The Google Test

Eemcd@aol.com

{first 10-digit prime found in consecutive digits of e}.com

Google apparently trusted that some among those passing the poster would understand it, and of these some might be intrigued enough by it to see if they could find that prime, and perhaps some of them might use it to go to the resulting web address. Those who did go the whole route would then find themselves with this message:

Congratulations. You have made it to level 2. Go to www.linux.org and enterThose who find the value of F(5), and go to the site shown, would get this message from Google Labs:Bobsyouruncleas the login and the answer to this equation as the password.F(1)= 7182818284 F(2)= 8182845094 F(3)= 8747135266 F(4)= 7427466391 F(5)=__________

Congratulations. Nice work. Well done. Mazel tov. You've made it to Google Labs and we are glad you are here.One thing we learned while building Google is that it's easier to find what you're looking for if it comes looking for you. What we're looking for are the best engineers in the world. And here you are.

As you can imagine, we get many, many resumes every day, so we developed this little process to increase the signal to noise ratio. We apologize for taking so much of your time just to ask you to consider working with us. We hope you'll feel it was worthwhile when you look at some of the interesting projects we're developing right now. You'll find links to more information about our efforts below, but before you get immersed in machine learning and genetic algorithms, please send your resume to us at problem-solver@google.com.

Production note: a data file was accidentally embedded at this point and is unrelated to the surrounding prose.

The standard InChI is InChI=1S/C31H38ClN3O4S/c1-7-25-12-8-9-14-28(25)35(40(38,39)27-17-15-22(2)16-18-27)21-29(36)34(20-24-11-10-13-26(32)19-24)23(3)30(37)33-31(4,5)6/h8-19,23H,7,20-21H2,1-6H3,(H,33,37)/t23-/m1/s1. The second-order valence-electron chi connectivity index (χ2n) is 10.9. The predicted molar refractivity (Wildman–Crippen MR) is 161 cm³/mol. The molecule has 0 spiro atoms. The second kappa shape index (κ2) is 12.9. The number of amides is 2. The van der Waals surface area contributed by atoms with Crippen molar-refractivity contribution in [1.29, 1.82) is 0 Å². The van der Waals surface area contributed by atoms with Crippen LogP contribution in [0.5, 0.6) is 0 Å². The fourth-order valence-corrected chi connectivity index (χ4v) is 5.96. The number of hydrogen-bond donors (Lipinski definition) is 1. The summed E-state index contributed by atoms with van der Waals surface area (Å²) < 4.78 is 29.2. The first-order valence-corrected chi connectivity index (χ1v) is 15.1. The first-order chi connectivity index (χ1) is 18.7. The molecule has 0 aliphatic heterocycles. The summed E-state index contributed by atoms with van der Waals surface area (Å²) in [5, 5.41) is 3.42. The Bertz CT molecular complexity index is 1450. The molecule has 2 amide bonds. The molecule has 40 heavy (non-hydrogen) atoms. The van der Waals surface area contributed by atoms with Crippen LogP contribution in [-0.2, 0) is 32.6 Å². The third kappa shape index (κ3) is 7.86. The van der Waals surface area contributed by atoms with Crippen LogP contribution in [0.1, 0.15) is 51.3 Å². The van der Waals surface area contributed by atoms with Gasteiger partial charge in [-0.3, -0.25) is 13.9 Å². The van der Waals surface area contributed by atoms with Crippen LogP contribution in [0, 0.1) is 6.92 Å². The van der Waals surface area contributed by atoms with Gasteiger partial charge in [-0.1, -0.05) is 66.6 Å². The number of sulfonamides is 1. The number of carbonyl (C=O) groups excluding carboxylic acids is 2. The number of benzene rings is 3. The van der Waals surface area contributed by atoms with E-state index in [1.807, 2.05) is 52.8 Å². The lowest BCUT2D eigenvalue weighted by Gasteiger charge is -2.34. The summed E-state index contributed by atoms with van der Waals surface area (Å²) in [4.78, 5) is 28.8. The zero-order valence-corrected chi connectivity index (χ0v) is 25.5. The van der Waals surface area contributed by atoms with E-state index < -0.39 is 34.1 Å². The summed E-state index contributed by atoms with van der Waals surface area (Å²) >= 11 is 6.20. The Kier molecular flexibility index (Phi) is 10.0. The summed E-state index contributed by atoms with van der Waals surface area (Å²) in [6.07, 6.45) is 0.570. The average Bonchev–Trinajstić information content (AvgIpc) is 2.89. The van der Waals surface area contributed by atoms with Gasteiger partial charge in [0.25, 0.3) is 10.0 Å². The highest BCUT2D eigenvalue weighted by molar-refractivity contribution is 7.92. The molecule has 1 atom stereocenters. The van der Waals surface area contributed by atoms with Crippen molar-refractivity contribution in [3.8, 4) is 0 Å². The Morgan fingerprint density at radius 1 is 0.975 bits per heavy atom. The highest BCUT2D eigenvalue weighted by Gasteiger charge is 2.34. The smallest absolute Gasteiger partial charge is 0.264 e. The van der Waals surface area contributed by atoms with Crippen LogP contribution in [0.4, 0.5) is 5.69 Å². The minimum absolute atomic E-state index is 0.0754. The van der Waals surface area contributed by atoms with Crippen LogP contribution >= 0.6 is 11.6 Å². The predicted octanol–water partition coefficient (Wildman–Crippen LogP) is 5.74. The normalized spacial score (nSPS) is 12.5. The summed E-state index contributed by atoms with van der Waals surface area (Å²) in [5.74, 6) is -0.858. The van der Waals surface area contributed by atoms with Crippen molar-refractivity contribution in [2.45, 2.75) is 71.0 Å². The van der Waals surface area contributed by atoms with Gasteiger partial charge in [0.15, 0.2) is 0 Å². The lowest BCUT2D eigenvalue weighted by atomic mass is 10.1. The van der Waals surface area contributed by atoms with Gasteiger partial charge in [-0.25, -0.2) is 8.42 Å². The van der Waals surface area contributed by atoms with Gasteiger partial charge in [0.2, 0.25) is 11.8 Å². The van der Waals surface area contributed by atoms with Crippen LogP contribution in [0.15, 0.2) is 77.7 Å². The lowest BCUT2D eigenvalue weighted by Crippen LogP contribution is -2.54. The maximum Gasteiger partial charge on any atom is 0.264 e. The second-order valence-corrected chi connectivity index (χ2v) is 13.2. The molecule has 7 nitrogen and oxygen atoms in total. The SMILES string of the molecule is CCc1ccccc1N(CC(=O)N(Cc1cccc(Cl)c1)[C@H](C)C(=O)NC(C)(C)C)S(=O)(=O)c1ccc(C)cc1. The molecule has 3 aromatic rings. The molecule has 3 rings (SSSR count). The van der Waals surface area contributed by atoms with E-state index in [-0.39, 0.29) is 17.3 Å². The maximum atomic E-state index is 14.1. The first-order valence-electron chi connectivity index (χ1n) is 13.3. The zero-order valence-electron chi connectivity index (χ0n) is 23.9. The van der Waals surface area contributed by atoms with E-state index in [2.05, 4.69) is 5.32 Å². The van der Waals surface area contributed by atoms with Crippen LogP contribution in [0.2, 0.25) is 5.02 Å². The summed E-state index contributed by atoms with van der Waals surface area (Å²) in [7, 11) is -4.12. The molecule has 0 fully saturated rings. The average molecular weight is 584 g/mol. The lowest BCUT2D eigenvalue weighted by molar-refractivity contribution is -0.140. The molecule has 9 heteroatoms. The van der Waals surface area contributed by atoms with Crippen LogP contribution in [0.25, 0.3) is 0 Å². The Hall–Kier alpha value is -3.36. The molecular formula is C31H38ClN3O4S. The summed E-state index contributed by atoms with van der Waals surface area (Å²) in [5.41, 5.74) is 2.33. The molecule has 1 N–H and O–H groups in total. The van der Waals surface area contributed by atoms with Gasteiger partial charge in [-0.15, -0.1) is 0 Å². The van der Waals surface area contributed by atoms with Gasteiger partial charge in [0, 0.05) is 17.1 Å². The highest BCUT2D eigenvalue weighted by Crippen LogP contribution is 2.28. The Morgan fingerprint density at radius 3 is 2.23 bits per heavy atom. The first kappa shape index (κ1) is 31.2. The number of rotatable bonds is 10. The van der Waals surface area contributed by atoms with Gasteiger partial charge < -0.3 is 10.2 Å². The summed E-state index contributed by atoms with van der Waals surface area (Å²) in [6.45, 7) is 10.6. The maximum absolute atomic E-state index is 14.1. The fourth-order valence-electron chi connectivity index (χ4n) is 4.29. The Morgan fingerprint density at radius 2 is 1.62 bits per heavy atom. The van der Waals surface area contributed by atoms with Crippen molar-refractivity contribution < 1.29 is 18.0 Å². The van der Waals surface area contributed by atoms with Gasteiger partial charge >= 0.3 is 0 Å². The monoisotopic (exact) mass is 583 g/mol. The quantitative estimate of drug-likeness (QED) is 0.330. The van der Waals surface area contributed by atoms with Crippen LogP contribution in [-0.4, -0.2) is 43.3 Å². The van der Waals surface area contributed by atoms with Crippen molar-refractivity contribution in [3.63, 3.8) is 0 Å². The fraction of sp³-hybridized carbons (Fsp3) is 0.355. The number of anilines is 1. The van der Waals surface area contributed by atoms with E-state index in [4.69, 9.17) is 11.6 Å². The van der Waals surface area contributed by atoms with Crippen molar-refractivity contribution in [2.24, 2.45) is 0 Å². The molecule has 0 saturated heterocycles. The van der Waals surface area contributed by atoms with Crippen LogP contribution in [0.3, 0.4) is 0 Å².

We're tackling a lot of engineering challenges that may not actually be solvable. If they are, they'll change a lot of things. If they're not, well, it will be fun to try anyway. We could use your big, magnificent brain to help us find out.

You now have all you need to know to dazzle Google with your magnificent brain. I haven't spoiled it for you, so you can legitimately do it on your own. I will, however, give you a similar puzzle, in two parts, and will solve it for you. It uses the digits of pi.

**Problem 1: Finding 10-digit primes**

The first problem is to find among the digits of pi a ten-digit sequence that, when evaluated in base ten, is a prime number, and is the eighth such. Your first problem, then, is to obtain the first few hundred or so digits of pi. We're in luck! The great Indian mathematician Ramanujan used the theory of complex multiplication of elliptic curves to give a number of beautiful formulas for pi's digits, and a variation of this technique was discovered by the ingenious Chudnovsky brothers, from New York City by way of Kiev. A J function for their method is: